How to Trim Out a Plain Table

06/15/2017 12:37 pm ET

This bedside perch now boasts one-of-a-kind style, thanks to strips of decorative molding

PHOTO BY TINA RUPP

Once a nondescript catchall for books, photos, and knickknacks, this bedside perch now boasts one-of-a-kind style, thanks to strips of decorative molding. To make your own, start with a table that has a tall, slightly recessed apron. Assemble lengths of stock molding, available at home centers for $5 to $8 for a 6-foot piece­, into a pattern you like. Cut pieces to size, and use wood glue to adhere them to your table. Finally, stain them to match the table, or coat with latex paint in a bright hue for an extra pop of color.

PROJECT COST: $40 ESTIMATED TIME: 1 hour SKILL: EASY

This project requires only basic cuts and gluing

1. Overview for Trimming Out a Plain Table

PHOTO BY ALISON ROSA

For the best look and fit, choose profiles that are about the same depth. Ornate moldings, such as rope and astragal, are good choices.

2. Mark the Molding Lengths

PHOTO BY ALLISON CHIN

Hold a length of molding up to your table, and mark it to the width of the apron. Use that measurement to mark the other lengths of molding until you've marked enough pieces to cover the apron.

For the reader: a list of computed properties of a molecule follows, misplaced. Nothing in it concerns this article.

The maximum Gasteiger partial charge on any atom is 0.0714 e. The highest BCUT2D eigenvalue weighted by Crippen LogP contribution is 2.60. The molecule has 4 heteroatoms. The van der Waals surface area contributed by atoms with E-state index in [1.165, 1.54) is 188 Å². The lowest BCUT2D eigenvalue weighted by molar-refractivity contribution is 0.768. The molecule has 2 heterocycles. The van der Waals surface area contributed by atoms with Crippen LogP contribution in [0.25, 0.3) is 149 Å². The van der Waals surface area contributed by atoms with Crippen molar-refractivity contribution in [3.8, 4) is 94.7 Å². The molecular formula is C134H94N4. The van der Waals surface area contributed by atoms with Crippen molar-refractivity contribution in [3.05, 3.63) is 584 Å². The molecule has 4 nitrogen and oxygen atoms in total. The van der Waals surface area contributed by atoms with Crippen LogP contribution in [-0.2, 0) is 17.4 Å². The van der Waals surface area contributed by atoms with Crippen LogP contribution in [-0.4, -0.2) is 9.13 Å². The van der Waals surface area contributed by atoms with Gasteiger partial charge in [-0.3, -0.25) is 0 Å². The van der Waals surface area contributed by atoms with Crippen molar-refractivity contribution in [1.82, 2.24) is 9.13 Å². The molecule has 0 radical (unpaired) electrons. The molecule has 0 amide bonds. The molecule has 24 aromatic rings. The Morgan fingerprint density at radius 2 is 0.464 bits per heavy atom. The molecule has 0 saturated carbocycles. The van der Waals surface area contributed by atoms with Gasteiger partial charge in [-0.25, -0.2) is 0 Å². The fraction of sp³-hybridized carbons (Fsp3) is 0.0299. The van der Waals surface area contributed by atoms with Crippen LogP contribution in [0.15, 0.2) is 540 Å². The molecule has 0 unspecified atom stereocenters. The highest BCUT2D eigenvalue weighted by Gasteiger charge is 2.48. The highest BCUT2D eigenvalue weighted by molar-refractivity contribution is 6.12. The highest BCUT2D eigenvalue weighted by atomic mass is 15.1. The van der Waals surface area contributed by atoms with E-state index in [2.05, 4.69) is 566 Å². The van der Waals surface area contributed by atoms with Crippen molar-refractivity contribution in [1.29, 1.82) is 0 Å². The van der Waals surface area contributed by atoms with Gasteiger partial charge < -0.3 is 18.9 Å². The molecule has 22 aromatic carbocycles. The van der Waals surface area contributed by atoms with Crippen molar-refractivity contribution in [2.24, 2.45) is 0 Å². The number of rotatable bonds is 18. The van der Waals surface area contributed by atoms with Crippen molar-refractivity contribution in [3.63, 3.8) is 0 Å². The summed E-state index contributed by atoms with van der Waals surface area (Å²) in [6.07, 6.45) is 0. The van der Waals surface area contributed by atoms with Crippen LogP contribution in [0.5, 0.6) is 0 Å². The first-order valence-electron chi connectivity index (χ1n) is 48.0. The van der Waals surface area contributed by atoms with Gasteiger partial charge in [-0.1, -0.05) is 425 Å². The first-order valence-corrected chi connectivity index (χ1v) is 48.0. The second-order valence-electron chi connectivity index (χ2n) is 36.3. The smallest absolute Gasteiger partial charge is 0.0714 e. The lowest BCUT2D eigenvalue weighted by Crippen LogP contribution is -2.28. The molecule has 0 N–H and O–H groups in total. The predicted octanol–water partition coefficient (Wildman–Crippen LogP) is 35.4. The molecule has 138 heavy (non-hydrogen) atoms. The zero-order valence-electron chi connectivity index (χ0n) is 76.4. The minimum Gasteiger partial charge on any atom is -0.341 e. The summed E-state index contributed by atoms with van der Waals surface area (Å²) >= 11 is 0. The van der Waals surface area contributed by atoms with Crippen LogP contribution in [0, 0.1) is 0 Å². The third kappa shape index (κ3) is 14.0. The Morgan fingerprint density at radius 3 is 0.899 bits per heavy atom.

3. Cut the Molding

PHOTO BY ALLISON CHIN

Cut the molding along the marks you made in Step 2. We used a hand miter saw with a stop block to make it simpler to cut pieces to the same length.

4. Apply Glue to the Molding

PHOTO BY ALLISON CHIN

Lay the strips of molding on a work surface, and arrange them into a pattern you like. Starting at the top of the apron, apply wood glue to the back of the first piece of molding and press it into place.

5. Attach the Trim to the Side Table

PHOTO BY ALLISON CHIN

Repeat for the rest of the strips until the apron is covered. Let dry.

6. Apply Stain to the Side Table

PHOTO BY ALLISON CHIN

Using a clean, dry rag, apply stain to the entire table. Or, if you want a pop of color, prime the table and apply two coats of a brightly hued latex paint.

For all the DIY tutorials you can handle, visit thisoldhouse.com

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